The Asthma Friendly Garden
by: Tom Ogren
The Asthma Friendly Garden
Recent studies have shown that babies born to mothers who were exposed to high levels of pollen in their last trimester of pregnancy have a greater chance of developing allergies and asthma. The Department of Pediatrics, at Huddinge University Hospital in Stockholm, Sweden found a direct link between heavy pollen exposure to pregnant mothers and babies born with atopic conditions. In further studies it was also found that babies exposed to heavy pollen concentrations had a greatly increased incidence of asthma and allergies as they matured.
One of the main keys with asthma prevention is avoidance.
When you have asthma the typical garden is not a very friendly place at all. There are mold spores to contend with and worst of all is the pollen. Typical gardens and landscapes have pollen producing male trees and male shrubs and other plants that can provoke asthma attacks. Almost anyone with asthma will tell you that their asthma can be triggered by a good number of things, but pollen is often number one for causing an attack. Garden allergies are very common, but they need not be. Allergies from gardening could largely be a thing of the pastÃ¢â‚¬Â¦but only if we are willing to make some simple changes.
In fall of 1999 in Richmond, Virginia the American Lung Association of Virginia (ALAV) built a new Breathe EasyÃƒâ€ office and headquarters. They had this entire large building constructed with the latest innovations in green construction and sustainable design. No construction materials were used that would off-gas any harmful or toxic chemicals, no materials were used that would trigger asthma or allergies. Every attempt was made to build something that would be pleasant and healthy. I have given lectures at this office and the people who work there now will tell you that they all notice what a great improvement it is. Their previous headquarters had sick building syndrome issues and was surrounded by a typical high pollen landscape. But all that is changed now. Their office is a healthy building.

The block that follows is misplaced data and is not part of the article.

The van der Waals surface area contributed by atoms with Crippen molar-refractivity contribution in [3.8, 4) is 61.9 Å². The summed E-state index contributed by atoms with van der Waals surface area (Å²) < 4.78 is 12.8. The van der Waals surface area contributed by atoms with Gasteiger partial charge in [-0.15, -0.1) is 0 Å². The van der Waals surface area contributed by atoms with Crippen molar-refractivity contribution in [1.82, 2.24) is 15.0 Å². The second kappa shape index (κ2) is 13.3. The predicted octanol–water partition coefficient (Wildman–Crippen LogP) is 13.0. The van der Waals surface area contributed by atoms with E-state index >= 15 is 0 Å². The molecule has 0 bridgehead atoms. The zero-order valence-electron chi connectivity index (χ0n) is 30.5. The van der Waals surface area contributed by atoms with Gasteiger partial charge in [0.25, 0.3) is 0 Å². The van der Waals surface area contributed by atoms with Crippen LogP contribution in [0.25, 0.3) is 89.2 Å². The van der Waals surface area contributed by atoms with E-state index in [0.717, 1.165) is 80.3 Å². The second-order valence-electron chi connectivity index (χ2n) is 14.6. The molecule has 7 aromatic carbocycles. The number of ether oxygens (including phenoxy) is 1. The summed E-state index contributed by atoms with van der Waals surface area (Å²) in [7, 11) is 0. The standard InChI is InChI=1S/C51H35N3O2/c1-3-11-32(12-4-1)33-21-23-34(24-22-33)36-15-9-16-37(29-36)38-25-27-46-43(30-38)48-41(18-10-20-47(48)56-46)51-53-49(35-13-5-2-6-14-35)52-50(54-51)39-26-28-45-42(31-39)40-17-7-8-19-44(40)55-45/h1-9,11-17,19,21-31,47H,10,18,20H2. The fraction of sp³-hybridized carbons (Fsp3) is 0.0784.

The ALA decided it made perfect sense to landscape their new healthy building (in many states these are now called Health Houses) with an allergy free landscape. OPALSÃƒâ€ (the plant/allergy 1-10 numerical ranking system) was used to select only plant materials that were either very low pollen, low allergy, or that were totally pollen free, allergy free. In effect they created the first true asthma friendly garden in the US.
Health Houses in other states are now also adding pollen free landscapes to their green construction, green buildings. A new Health House is about to be built in Pennsylvania, and the PA Association of Landscapers and Nurserymen is helping to landscape it with asthma friendly plant materials.
Schools too are getting into the clean air act, and in the city of Visalia, California, the Tulare County Asthma Coalition recently directed the asthma friendly landscaping of a newly built elementary school.
Twelve keys to building your own asthma friendly garden:
1. Plant lots of female trees and female shrubs. Not only will these not shed any pollen, they will also trap a good deal of pollen that may stay in from somewhere else. Think of these female plants as natureÃ¢â‚¬â„¢s air cleaners.
2. Use only low pollen or no-pollen lawns. There are types of lawns now that are pretty well pollen free and these are a big improvement over some of the older lawn varieties. In southern states, if you have a common Bermuda grass lawn, consider replacing it with a newer, more asthma friendly hybrid Bermuda grass. Ã¢â‚¬ËœPrincess 77Ã¢â‚¬â„¢ is a new Bermuda grass hybrid that can be planted from seed. It is next to pollen free, grows very low and tight, and is especially good looking. There are also a good number of other pollen free Bermuda grass hybrids that can only be planted as sod. Ã¢â‚¬Ëœ609Ã¢â‚¬â„¢ buffalo grass is a new, all-female, pollen free native grass (now available as sod or plugs) that is low growing, attractive, and drought tolerant. In addition, most types of tall fescue sod will remain pollen free if mowed on a regular basis.
3. With OPALSÃƒâ€ 1 is best, 10 is worst. Use only plants with rankings of 1-5. The more plants in your gardens that have rankings ranging from 1-3, the friendlier your place will be for anyone with allergies or asthma. This plant-allergy scale is now used by many organizations for pollen reduction. OPALSÃƒâ€ has been used since 1999 by the USDA urban foresters in urban pollen projection models.
4. Remove any trees or shrubs with rankings over OPALSÃƒâ€ #7. The woody landscape plants with rankings of 8-10 are all sure-fire asthma-allergy triggering plants and you can live (better!) without them.